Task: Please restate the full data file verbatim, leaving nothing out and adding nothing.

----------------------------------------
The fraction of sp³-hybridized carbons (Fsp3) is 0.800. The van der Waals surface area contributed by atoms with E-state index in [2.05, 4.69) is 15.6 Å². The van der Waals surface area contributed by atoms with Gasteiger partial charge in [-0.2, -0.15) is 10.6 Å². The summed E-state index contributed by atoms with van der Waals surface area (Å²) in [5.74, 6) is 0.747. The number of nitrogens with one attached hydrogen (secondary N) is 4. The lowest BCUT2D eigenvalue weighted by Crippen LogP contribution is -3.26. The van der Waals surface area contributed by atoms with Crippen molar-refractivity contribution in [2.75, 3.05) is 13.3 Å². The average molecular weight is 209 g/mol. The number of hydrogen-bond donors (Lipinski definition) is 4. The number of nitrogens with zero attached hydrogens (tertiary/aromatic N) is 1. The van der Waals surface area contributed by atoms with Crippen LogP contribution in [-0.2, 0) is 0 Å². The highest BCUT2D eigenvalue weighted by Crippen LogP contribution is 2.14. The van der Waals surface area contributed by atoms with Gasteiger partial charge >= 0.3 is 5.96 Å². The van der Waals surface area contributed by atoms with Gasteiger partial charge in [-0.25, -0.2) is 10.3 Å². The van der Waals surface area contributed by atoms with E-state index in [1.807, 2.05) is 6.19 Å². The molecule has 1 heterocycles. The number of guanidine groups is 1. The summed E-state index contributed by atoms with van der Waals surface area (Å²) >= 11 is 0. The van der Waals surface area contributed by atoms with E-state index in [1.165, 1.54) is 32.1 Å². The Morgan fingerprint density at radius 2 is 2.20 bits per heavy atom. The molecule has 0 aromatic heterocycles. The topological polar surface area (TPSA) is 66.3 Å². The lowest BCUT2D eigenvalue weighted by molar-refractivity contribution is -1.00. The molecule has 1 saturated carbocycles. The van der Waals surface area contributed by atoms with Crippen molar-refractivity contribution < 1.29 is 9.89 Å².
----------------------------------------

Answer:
The fraction of sp³-hybridized carbons (Fsp3) is 0.800. The van der Waals surface area contributed by atoms with E-state index in [2.05, 4.69) is 15.6 Å². The van der Waals surface area contributed by atoms with Gasteiger partial charge in [-0.2, -0.15) is 10.6 Å². The summed E-state index contributed by atoms with van der Waals surface area (Å²) in [5.74, 6) is 0.747. The number of nitrogens with one attached hydrogen (secondary N) is 4. The lowest BCUT2D eigenvalue weighted by Crippen LogP contribution is -3.26. The van der Waals surface area contributed by atoms with Crippen molar-refractivity contribution in [2.75, 3.05) is 13.3 Å². The average molecular weight is 209 g/mol. The number of hydrogen-bond donors (Lipinski definition) is 4. The number of nitrogens with zero attached hydrogens (tertiary/aromatic N) is 1. The van der Waals surface area contributed by atoms with Crippen LogP contribution in [-0.2, 0) is 0 Å². The highest BCUT2D eigenvalue weighted by Crippen LogP contribution is 2.14. The van der Waals surface area contributed by atoms with Gasteiger partial charge >= 0.3 is 5.96 Å². The van der Waals surface area contributed by atoms with Gasteiger partial charge in [-0.25, -0.2) is 10.3 Å². The van der Waals surface area contributed by atoms with E-state index in [1.807, 2.05) is 6.19 Å². The molecule has 1 heterocycles. The number of guanidine groups is 1. The summed E-state index contributed by atoms with van der Waals surface area (Å²) >= 11 is 0. The van der Waals surface area contributed by atoms with E-state index in [1.165, 1.54) is 32.1 Å². The Morgan fingerprint density at radius 2 is 2.20 bits per heavy atom. The molecule has 0 aromatic heterocycles. The topological polar surface area (TPSA) is 66.3 Å². The lowest BCUT2D eigenvalue weighted by molar-refractivity contribution is -1.00. The molecule has 1 saturated carbocycles. The van der Waals surface area contributed by atoms with Crippen molar-refractivity contribution < 1.29 is 9.89 Å².